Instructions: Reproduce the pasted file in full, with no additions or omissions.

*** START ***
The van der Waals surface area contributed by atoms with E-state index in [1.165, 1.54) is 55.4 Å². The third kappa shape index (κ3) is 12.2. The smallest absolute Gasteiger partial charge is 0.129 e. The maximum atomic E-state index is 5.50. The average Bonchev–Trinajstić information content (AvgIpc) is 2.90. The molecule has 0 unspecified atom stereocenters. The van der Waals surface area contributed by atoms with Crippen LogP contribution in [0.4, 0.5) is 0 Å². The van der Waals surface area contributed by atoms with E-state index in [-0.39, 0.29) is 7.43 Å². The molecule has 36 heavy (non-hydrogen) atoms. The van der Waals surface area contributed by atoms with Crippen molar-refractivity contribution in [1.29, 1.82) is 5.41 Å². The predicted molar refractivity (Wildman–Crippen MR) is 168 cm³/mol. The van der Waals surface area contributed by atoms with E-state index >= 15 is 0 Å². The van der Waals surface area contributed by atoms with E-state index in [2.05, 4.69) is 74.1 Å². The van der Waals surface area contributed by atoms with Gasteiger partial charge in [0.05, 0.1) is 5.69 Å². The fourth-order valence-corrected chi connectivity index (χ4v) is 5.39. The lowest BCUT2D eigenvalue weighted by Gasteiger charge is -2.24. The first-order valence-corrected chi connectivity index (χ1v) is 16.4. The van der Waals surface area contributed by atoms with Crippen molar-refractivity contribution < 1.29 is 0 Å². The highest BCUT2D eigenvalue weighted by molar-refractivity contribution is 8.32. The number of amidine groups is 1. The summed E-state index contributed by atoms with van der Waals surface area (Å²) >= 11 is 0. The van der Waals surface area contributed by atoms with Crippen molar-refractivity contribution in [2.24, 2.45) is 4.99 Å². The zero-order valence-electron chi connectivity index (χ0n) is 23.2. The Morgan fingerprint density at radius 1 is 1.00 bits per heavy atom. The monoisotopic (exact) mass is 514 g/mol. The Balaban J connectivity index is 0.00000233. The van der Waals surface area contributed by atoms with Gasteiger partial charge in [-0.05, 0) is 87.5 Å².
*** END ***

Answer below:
The van der Waals surface area contributed by atoms with E-state index in [1.165, 1.54) is 55.4 Å². The third kappa shape index (κ3) is 12.2. The smallest absolute Gasteiger partial charge is 0.129 e. The maximum atomic E-state index is 5.50. The average Bonchev–Trinajstić information content (AvgIpc) is 2.90. The molecule has 0 unspecified atom stereocenters. The van der Waals surface area contributed by atoms with Crippen LogP contribution in [0.4, 0.5) is 0 Å². The van der Waals surface area contributed by atoms with E-state index in [-0.39, 0.29) is 7.43 Å². The molecule has 36 heavy (non-hydrogen) atoms. The van der Waals surface area contributed by atoms with Crippen molar-refractivity contribution in [1.29, 1.82) is 5.41 Å². The predicted molar refractivity (Wildman–Crippen MR) is 168 cm³/mol. The van der Waals surface area contributed by atoms with E-state index >= 15 is 0 Å². The van der Waals surface area contributed by atoms with E-state index in [2.05, 4.69) is 74.1 Å². The van der Waals surface area contributed by atoms with Gasteiger partial charge in [0.05, 0.1) is 5.69 Å². The fourth-order valence-corrected chi connectivity index (χ4v) is 5.39. The lowest BCUT2D eigenvalue weighted by Gasteiger charge is -2.24. The first-order valence-corrected chi connectivity index (χ1v) is 16.4. The van der Waals surface area contributed by atoms with Crippen molar-refractivity contribution < 1.29 is 0 Å². The highest BCUT2D eigenvalue weighted by molar-refractivity contribution is 8.32. The number of amidine groups is 1. The summed E-state index contributed by atoms with van der Waals surface area (Å²) >= 11 is 0. The van der Waals surface area contributed by atoms with Crippen molar-refractivity contribution in [2.24, 2.45) is 4.99 Å². The zero-order valence-electron chi connectivity index (χ0n) is 23.2. The Morgan fingerprint density at radius 1 is 1.00 bits per heavy atom. The monoisotopic (exact) mass is 514 g/mol. The Balaban J connectivity index is 0.00000233. The van der Waals surface area contributed by atoms with Gasteiger partial charge in [-0.05, 0) is 87.5 Å².